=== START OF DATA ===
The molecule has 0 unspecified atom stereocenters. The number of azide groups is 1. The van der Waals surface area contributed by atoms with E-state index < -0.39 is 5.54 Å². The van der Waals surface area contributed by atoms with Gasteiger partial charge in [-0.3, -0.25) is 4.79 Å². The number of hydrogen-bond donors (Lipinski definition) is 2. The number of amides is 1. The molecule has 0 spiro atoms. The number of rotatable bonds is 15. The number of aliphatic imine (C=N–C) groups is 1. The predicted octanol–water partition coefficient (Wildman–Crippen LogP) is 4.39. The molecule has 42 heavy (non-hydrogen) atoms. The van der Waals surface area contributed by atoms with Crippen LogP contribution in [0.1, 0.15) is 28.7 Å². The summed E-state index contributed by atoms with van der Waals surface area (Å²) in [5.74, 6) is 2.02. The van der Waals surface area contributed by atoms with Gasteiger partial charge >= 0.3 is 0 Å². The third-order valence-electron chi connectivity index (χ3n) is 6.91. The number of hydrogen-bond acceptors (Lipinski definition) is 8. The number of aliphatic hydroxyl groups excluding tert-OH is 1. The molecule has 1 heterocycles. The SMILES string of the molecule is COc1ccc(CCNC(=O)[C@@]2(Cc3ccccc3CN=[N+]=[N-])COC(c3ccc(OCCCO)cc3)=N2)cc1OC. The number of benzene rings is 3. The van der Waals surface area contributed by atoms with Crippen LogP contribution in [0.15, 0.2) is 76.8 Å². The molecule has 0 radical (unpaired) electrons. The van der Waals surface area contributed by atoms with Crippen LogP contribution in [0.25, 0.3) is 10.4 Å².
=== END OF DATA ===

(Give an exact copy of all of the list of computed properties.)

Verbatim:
The molecule has 0 unspecified atom stereocenters. The number of azide groups is 1. The van der Waals surface area contributed by atoms with E-state index < -0.39 is 5.54 Å². The van der Waals surface area contributed by atoms with Gasteiger partial charge in [-0.3, -0.25) is 4.79 Å². The number of hydrogen-bond donors (Lipinski definition) is 2. The number of amides is 1. The molecule has 0 spiro atoms. The number of rotatable bonds is 15. The number of aliphatic imine (C=N–C) groups is 1. The predicted octanol–water partition coefficient (Wildman–Crippen LogP) is 4.39. The molecule has 42 heavy (non-hydrogen) atoms. The van der Waals surface area contributed by atoms with Crippen LogP contribution in [0.1, 0.15) is 28.7 Å². The summed E-state index contributed by atoms with van der Waals surface area (Å²) in [5.74, 6) is 2.02. The van der Waals surface area contributed by atoms with Gasteiger partial charge >= 0.3 is 0 Å². The third-order valence-electron chi connectivity index (χ3n) is 6.91. The number of hydrogen-bond acceptors (Lipinski definition) is 8. The number of aliphatic hydroxyl groups excluding tert-OH is 1. The molecule has 1 heterocycles. The SMILES string of the molecule is COc1ccc(CCNC(=O)[C@@]2(Cc3ccccc3CN=[N+]=[N-])COC(c3ccc(OCCCO)cc3)=N2)cc1OC. The number of benzene rings is 3. The van der Waals surface area contributed by atoms with Crippen LogP contribution in [0.15, 0.2) is 76.8 Å². The molecule has 0 radical (unpaired) electrons. The van der Waals surface area contributed by atoms with Crippen LogP contribution in [0.25, 0.3) is 10.4 Å².